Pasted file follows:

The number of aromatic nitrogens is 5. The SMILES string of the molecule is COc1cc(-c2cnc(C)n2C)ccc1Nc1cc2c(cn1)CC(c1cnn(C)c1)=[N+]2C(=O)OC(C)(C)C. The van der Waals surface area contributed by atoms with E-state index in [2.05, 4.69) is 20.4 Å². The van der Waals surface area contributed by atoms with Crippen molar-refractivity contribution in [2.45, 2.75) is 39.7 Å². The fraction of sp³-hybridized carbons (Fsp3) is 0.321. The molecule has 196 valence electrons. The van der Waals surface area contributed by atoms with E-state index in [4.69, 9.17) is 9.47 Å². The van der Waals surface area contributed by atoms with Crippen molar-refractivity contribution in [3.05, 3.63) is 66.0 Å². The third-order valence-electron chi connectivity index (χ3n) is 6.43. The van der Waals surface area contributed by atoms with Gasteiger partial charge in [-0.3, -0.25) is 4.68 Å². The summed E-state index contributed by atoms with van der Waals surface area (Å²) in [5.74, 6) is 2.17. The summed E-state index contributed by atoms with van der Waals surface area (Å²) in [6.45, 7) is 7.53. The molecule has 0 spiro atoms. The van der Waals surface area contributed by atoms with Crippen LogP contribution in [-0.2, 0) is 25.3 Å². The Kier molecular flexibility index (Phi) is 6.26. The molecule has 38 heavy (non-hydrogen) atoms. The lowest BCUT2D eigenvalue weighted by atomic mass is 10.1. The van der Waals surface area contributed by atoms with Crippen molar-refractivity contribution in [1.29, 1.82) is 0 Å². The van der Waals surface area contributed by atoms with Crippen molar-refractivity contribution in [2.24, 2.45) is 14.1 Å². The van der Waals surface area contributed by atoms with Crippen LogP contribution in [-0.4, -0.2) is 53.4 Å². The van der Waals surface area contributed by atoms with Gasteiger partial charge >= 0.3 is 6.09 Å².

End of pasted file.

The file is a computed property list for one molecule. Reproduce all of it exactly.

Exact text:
The number of aromatic nitrogens is 5. The SMILES string of the molecule is COc1cc(-c2cnc(C)n2C)ccc1Nc1cc2c(cn1)CC(c1cnn(C)c1)=[N+]2C(=O)OC(C)(C)C. The van der Waals surface area contributed by atoms with E-state index in [2.05, 4.69) is 20.4 Å². The van der Waals surface area contributed by atoms with Crippen molar-refractivity contribution in [2.45, 2.75) is 39.7 Å². The fraction of sp³-hybridized carbons (Fsp3) is 0.321. The molecule has 196 valence electrons. The van der Waals surface area contributed by atoms with E-state index in [4.69, 9.17) is 9.47 Å². The van der Waals surface area contributed by atoms with Crippen molar-refractivity contribution in [3.05, 3.63) is 66.0 Å². The third-order valence-electron chi connectivity index (χ3n) is 6.43. The van der Waals surface area contributed by atoms with Gasteiger partial charge in [-0.3, -0.25) is 4.68 Å². The summed E-state index contributed by atoms with van der Waals surface area (Å²) in [5.74, 6) is 2.17. The summed E-state index contributed by atoms with van der Waals surface area (Å²) in [6.45, 7) is 7.53. The molecule has 0 spiro atoms. The van der Waals surface area contributed by atoms with Crippen LogP contribution in [-0.2, 0) is 25.3 Å². The Kier molecular flexibility index (Phi) is 6.26. The molecule has 38 heavy (non-hydrogen) atoms. The lowest BCUT2D eigenvalue weighted by atomic mass is 10.1. The van der Waals surface area contributed by atoms with Crippen molar-refractivity contribution in [1.29, 1.82) is 0 Å². The van der Waals surface area contributed by atoms with Crippen molar-refractivity contribution in [2.24, 2.45) is 14.1 Å². The van der Waals surface area contributed by atoms with Crippen LogP contribution in [-0.4, -0.2) is 53.4 Å². The van der Waals surface area contributed by atoms with Gasteiger partial charge >= 0.3 is 6.09 Å².